Date: September 17, 2009
Contact: Nedra Darling
Assistant Secretary-Indian Affairs Larry Echo Hawk joined Navajo Nation President Joe Shirley and other Indian Affairs and Navajo tribal officials September 16 in a ceremonial groundbreaking event for Phase II of a major school replacement and improvement project at the historic Rough Rock Community School on the Navajo Reservation in northeastern Arizona. The project is funded under the American Recovery and Reinvestment Act of 2009 (ARRA) and is being carried out under the Indian Affairs Office of Facilities, Environmental and Cultural Resources (OFECR) in conjunction with the Bureau of Indian Education (BIE), the Navajo Nation and the Rough Rock Community School.
“The Rough Rock Community School Replacement Project is an important priority for the Interior Department and Bureau of Indian Education,” Echo Hawk said. “The $52.5 million provided under the American Recovery and Reinvestment Act will revitalize this historic school by creating an improved learning environment for its students, teachers and staff, as well as bringing much-needed jobs to the Navajo people.”
Accompanying Echo Hawk and Shirley to witness the ceremony were OFECR Director John “Jack” Rever, OFECR Office of Facilities Management and Construction Deputy Director Emerson Eskeets, Acting BIE Director Kevin Skenandore, Bureau of Indian Affairs Navajo Regional Office Director Omar Bradley, Navajo Nation Department of Diné Education Superintendent Andrew Tah and Rough Rock Community School Superintendent Dr. Monty Roessel. Also present were students from the school’s Navajo Language Immersion class. Following the event, the group toured the project’s initial site to view the progress of construction there.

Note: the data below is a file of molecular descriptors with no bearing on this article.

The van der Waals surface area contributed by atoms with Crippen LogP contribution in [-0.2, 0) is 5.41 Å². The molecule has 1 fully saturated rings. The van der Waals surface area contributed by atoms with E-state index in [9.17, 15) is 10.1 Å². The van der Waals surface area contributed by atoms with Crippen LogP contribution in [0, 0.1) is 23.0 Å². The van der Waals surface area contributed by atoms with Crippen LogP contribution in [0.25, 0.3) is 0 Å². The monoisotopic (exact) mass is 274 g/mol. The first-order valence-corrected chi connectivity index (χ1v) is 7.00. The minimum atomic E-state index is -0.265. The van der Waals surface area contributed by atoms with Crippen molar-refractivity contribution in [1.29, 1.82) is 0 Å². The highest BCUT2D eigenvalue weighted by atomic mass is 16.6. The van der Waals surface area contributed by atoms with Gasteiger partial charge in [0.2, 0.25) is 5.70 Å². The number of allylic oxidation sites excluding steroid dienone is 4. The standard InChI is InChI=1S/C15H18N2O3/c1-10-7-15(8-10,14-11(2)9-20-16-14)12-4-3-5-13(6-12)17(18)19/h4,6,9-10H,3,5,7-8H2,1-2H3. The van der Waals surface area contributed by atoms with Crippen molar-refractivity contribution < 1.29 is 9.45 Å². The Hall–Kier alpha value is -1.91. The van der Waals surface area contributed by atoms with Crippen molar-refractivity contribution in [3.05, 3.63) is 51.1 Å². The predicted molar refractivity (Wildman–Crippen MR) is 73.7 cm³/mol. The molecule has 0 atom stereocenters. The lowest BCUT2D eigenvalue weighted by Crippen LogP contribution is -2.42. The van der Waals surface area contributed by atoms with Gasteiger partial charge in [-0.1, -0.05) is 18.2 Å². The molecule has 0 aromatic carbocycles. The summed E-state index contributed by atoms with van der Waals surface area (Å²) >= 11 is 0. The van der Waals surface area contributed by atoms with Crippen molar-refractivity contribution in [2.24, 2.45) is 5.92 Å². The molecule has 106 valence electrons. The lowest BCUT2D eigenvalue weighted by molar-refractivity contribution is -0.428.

“The Rough Rock Community School is a symbol of tribal self-determination that is at the heart of Navajo education,” Shirley said. “I want to express my deep appreciation for the funding that has made this replacement and repair project possible. I am pleased at the attention being paid to improving this historic school, and to the economic and employment opportunities that the project brings to our reservation.”
Opened in July 1966 as the Rough Rock Demonstration School, the facility was the first Bureau of Indian Affairs school to be directly operated by American Indians themselves, as well as being the first Navajo-operated BIA school. The K-12 school, which currently serves approximately 440 day and residential students, is still a part of the Bureau school system, now administered by the BIE.
The project is being built in two parts. Phase I, which began on June 15, is the construction of a replacement K-8 dormitory for residential students. Phase II will be the replacement of a K-8 academic building and two dormitories. Other structures on the Rough Rock campus also will receive improvements. The project, which must be completed within two years, is being developed to meet the U.S. Green Building Council’s Leadership in Energy & Environmental Design (LEED) Silver Certification criteria.
In addition to applying green design, materials and technology, the Rough Rock Community School Replacement Project, which is on the BIE’s 2004 Replacement School Construction Priority List, also meets ARRA requirements for being “shovel-ready” and creating jobs. The OFECR estimates that the project will create 40 to 50 jobs that will provide employment to Navajo tribal members.
The Assistant Secretary-Indian Affairs oversees the Bureau of Indian Education, which operates one of two federal school systems (the other is under the Department of Defense). The Bureau funds 183 elementary and secondary day and boarding schools located on 64 federal Indian reservations in 23 states serving approximately 42,000 American Indian and Alaska Native students. The Bureau also services American Indian and Alaska Native post secondary students through higher education scholarships and support funding to 26 tribal colleges and universities and two technical colleges. It also directly operates two post secondary institutions: Haskell Indian Nations University in Lawrence, Kan., and the Southwest Indian Polytechnic Institute in Albuquerque, N.M.